Ernest Christopher Dowson

(2 August 1867 – 23 February 1900 / London / England)

Libera Me - Poem by Ernest Christopher Dowson

Goddess the laughter-loving, Aphrodite, befriend!
Long have I served thine altars, serve me now at the end,
Let me have peace of thee, truce of thee, golden one, send.

Heart of my heart have I offered thee, pain of my pain,
Yielding my life for the love of thee into thy chain;
Lady and goddess be merciful, loose me again.

All things I had that were fairest, my dearest and best,
Fed the fierce flames on thine altar: ah, surely, my breast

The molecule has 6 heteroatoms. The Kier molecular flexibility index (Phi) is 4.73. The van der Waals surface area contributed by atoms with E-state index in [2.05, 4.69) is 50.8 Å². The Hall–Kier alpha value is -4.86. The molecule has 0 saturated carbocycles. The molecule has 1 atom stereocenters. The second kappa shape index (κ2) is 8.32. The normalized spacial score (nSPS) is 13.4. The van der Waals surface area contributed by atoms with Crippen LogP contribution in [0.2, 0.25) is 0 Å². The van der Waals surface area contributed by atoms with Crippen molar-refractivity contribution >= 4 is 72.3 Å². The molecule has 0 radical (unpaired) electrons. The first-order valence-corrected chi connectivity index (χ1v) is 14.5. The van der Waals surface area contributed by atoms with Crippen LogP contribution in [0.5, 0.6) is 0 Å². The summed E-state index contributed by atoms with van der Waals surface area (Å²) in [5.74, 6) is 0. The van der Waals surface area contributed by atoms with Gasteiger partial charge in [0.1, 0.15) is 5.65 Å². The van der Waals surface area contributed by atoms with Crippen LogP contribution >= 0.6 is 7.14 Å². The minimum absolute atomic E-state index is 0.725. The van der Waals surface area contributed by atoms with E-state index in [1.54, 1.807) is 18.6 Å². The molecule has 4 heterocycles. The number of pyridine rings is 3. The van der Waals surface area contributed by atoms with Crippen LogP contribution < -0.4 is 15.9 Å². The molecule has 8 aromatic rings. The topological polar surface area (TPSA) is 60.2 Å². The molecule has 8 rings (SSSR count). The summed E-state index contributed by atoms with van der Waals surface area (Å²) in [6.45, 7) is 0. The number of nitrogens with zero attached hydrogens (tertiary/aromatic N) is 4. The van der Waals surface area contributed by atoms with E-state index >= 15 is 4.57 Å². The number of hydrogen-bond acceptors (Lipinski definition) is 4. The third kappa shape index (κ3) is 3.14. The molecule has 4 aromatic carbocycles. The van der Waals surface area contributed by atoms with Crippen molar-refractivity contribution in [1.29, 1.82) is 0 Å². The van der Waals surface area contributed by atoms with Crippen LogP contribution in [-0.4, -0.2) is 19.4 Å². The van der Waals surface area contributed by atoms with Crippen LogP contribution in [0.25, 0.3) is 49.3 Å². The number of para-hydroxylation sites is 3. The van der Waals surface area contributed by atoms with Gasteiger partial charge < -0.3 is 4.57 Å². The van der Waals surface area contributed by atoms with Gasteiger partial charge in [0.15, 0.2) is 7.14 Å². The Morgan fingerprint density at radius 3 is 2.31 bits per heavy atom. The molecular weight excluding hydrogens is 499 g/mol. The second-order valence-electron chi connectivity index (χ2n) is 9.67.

Shrined thee alone among goddesses, spurning the rest.

Blossom of youth thou hast plucked of me, flower of my days;
Stinted I nought in thine honouring, walked in thy ways,
Song of my soul pouring out to thee, all in thy praise.

Fierce was the flame while it lasted, and strong was thy wine,
Meet for immortals that die not, for throats such as thine,
Too fierce for bodies of mortals, too potent for mine.

Blossom and bloom hast thou taken, now render to me
Ashes of life that remain to me, few though they be,
Truce of the love of thee, Cyprian, let me go free.

Goddess the laughter-loving, Aphrodite, restore
Life to the limbs of me, liberty, hold me no more
Having the first-fruits and flower of me, cast me the core.


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Poem Submitted: Monday, April 19, 2010



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